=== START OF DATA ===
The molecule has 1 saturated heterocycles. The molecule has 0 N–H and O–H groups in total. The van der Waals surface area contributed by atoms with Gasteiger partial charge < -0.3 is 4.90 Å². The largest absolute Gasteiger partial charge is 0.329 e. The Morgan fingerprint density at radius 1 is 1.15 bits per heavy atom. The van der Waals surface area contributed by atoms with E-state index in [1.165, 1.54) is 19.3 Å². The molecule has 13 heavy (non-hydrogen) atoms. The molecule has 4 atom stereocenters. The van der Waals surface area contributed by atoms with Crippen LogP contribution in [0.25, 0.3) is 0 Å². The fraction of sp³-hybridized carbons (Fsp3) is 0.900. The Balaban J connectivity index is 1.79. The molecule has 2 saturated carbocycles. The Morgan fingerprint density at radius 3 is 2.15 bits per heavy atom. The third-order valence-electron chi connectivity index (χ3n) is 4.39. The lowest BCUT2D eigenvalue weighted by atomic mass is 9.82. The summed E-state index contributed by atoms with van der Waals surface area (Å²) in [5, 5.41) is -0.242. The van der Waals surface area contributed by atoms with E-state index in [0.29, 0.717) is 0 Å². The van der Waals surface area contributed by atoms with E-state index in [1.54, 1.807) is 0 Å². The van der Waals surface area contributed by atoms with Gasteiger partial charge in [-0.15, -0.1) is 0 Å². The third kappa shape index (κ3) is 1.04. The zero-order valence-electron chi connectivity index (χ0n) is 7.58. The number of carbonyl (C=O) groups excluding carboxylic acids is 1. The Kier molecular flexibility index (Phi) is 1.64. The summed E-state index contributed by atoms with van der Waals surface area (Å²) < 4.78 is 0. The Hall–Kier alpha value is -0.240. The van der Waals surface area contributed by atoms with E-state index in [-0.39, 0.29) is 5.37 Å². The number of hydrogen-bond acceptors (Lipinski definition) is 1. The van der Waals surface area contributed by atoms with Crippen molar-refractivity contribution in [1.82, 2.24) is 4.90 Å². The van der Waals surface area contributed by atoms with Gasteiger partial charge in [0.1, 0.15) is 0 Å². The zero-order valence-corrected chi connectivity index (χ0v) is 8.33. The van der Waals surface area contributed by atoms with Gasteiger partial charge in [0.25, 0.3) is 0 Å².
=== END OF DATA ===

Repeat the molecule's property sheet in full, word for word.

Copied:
The molecule has 1 saturated heterocycles. The molecule has 0 N–H and O–H groups in total. The van der Waals surface area contributed by atoms with Gasteiger partial charge < -0.3 is 4.90 Å². The largest absolute Gasteiger partial charge is 0.329 e. The Morgan fingerprint density at radius 1 is 1.15 bits per heavy atom. The van der Waals surface area contributed by atoms with E-state index in [1.165, 1.54) is 19.3 Å². The molecule has 13 heavy (non-hydrogen) atoms. The molecule has 4 atom stereocenters. The van der Waals surface area contributed by atoms with Crippen LogP contribution in [0.25, 0.3) is 0 Å². The fraction of sp³-hybridized carbons (Fsp3) is 0.900. The Balaban J connectivity index is 1.79. The molecule has 2 saturated carbocycles. The Morgan fingerprint density at radius 3 is 2.15 bits per heavy atom. The third-order valence-electron chi connectivity index (χ3n) is 4.39. The lowest BCUT2D eigenvalue weighted by atomic mass is 9.82. The summed E-state index contributed by atoms with van der Waals surface area (Å²) in [5, 5.41) is -0.242. The van der Waals surface area contributed by atoms with E-state index in [0.29, 0.717) is 0 Å². The van der Waals surface area contributed by atoms with E-state index in [1.54, 1.807) is 0 Å². The van der Waals surface area contributed by atoms with Gasteiger partial charge in [-0.15, -0.1) is 0 Å². The third kappa shape index (κ3) is 1.04. The zero-order valence-electron chi connectivity index (χ0n) is 7.58. The number of carbonyl (C=O) groups excluding carboxylic acids is 1. The Kier molecular flexibility index (Phi) is 1.64. The summed E-state index contributed by atoms with van der Waals surface area (Å²) < 4.78 is 0. The Hall–Kier alpha value is -0.240. The van der Waals surface area contributed by atoms with E-state index in [-0.39, 0.29) is 5.37 Å². The number of hydrogen-bond acceptors (Lipinski definition) is 1. The van der Waals surface area contributed by atoms with Crippen molar-refractivity contribution in [1.82, 2.24) is 4.90 Å². The van der Waals surface area contributed by atoms with Gasteiger partial charge in [0.1, 0.15) is 0 Å². The zero-order valence-corrected chi connectivity index (χ0v) is 8.33. The van der Waals surface area contributed by atoms with Gasteiger partial charge in [0.25, 0.3) is 0 Å².